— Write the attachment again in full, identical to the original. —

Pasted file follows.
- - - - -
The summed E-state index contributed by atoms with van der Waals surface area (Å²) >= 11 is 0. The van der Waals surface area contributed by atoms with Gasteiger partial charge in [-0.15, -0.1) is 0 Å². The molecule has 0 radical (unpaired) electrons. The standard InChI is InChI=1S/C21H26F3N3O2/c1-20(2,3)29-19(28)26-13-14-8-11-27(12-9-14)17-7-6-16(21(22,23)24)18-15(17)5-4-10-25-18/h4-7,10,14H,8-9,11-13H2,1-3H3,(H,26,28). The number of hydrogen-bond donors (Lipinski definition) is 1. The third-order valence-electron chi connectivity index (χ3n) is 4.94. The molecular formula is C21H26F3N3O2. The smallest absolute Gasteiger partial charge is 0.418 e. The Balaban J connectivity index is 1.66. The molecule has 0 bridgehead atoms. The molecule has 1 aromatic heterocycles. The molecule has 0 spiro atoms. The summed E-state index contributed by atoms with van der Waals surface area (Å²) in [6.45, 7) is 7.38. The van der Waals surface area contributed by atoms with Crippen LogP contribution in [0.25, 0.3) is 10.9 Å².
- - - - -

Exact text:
The summed E-state index contributed by atoms with van der Waals surface area (Å²) >= 11 is 0. The van der Waals surface area contributed by atoms with Gasteiger partial charge in [-0.15, -0.1) is 0 Å². The molecule has 0 radical (unpaired) electrons. The standard InChI is InChI=1S/C21H26F3N3O2/c1-20(2,3)29-19(28)26-13-14-8-11-27(12-9-14)17-7-6-16(21(22,23)24)18-15(17)5-4-10-25-18/h4-7,10,14H,8-9,11-13H2,1-3H3,(H,26,28). The number of hydrogen-bond donors (Lipinski definition) is 1. The third-order valence-electron chi connectivity index (χ3n) is 4.94. The molecular formula is C21H26F3N3O2. The smallest absolute Gasteiger partial charge is 0.418 e. The Balaban J connectivity index is 1.66. The molecule has 0 bridgehead atoms. The molecule has 1 aromatic heterocycles. The molecule has 0 spiro atoms. The summed E-state index contributed by atoms with van der Waals surface area (Å²) in [6.45, 7) is 7.38. The van der Waals surface area contributed by atoms with Crippen LogP contribution in [0.25, 0.3) is 10.9 Å².